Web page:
Mental illness and addiction has rampaged communities across America. However, in the Black community the epidemic has gone viral long ago. I suffered for over 18 years with depression and addiction. I know the terror and thoughts of suicide. It was the hardest battle in my life faced mostly alone. Beyond my wife, children, and Rod Davis, no one could bring sunlight into the darkness. Again, I cannot say what DMX suffers from, but the symptoms he displayed while exploited were hurricane-warning signals. This interview should never have occurred. His taking advantage of was an attempt to keep a struggling entertainment mogul afloat (Oprah Winfrey). Sadly, the effort also sends the message that mental illness and addiction needs only a pep talk, and reconciliation with a love one. This production was an act of betrayal. DMX’s representative should charge Iyanta, with an intelligence malpractice suit if they cared about his health and awareness.

In the Black community mental illness and depression remains under the most ineffective institution in Black culture: The Black Church and its representatives. It is common for Black women to beg depressed and dysfunctional men to seek help from unqualified clergypersons. Yes, send them to people who lack any trace of formal education in mental diseases. This is a horrible mistake to send depressed individuals to a church representative untrained in the field. On the contrary, the Black church can help by suggesting individuals to seek professional help. In so much, Iyanta, Kirk Franklin and any other entertainers must shut their damn mouth on the issue. These half-baked tricksters must scurry back to their dwellings or obtain an academic education in the field. Either way, please let my people go.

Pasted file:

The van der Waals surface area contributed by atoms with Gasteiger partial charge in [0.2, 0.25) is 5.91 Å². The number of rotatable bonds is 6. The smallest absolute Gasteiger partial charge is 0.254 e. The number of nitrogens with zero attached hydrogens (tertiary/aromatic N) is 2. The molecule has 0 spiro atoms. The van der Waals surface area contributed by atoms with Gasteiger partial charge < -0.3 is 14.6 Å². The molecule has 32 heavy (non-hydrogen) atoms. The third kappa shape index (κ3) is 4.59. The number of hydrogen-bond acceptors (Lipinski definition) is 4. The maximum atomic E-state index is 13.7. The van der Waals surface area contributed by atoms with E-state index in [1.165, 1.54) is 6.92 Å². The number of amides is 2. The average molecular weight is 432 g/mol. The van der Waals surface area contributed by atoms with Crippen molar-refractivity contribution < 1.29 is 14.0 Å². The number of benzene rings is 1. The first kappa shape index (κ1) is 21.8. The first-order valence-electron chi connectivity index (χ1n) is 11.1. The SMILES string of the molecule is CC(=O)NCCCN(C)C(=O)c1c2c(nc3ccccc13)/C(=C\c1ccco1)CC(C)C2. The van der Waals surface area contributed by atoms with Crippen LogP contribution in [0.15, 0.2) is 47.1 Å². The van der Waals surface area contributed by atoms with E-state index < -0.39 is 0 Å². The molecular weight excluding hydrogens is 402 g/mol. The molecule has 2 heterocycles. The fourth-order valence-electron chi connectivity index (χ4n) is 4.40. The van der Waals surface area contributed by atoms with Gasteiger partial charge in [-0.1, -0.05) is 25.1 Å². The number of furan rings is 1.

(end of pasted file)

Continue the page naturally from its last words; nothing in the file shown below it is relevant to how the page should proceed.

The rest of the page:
The worse statement from Iyanta was when she said to DMX, “Don’t you know you’re a vessel of God”. I nearly lost it; what does mythical propaganda have to do with a possible mental illness and addiction diagnosis? This freak show exhibition eventually turned my stomach and I turned away from it. Sadly, numerous Black men and women may suffer from undiagnosed mental disease and addiction. Thousands are attempting to cope with the horrors of comorbidity; some make it, and many do not. We do know however, 95% of all suicides the person was suffering from depression at the time. With this knowledge, we no longer can think Black preachers or some half-baked interviewer should attempt to diagnosis mental illness. Look at the statistics below and ask yourself who was helped in that interview.

Suicide Rates for African Americans, 1999-2010

• As with all racial groups, African American females were more likely than males to attempt suicide and African American males were more likely to die by suicide.

• From 1993 to 2002, the rate of suicide for African Americans (all ages) showed a small but steady decline. Since 2002, the rate has remained fairly flat, varying only between 4.9 and 5.2 per 100,000 annually.

• Suicide was the third leading cause of death among African American youth (ages 10-

19), after homicides and accidents. The suicide rate for this age group was 2.65 per 100,000 (n=196).

• Males accounted for the vast majority of African American elderly (65 and older) suicides.

Rep. Jesse Jackson Was Wrong to Hide Mental Illness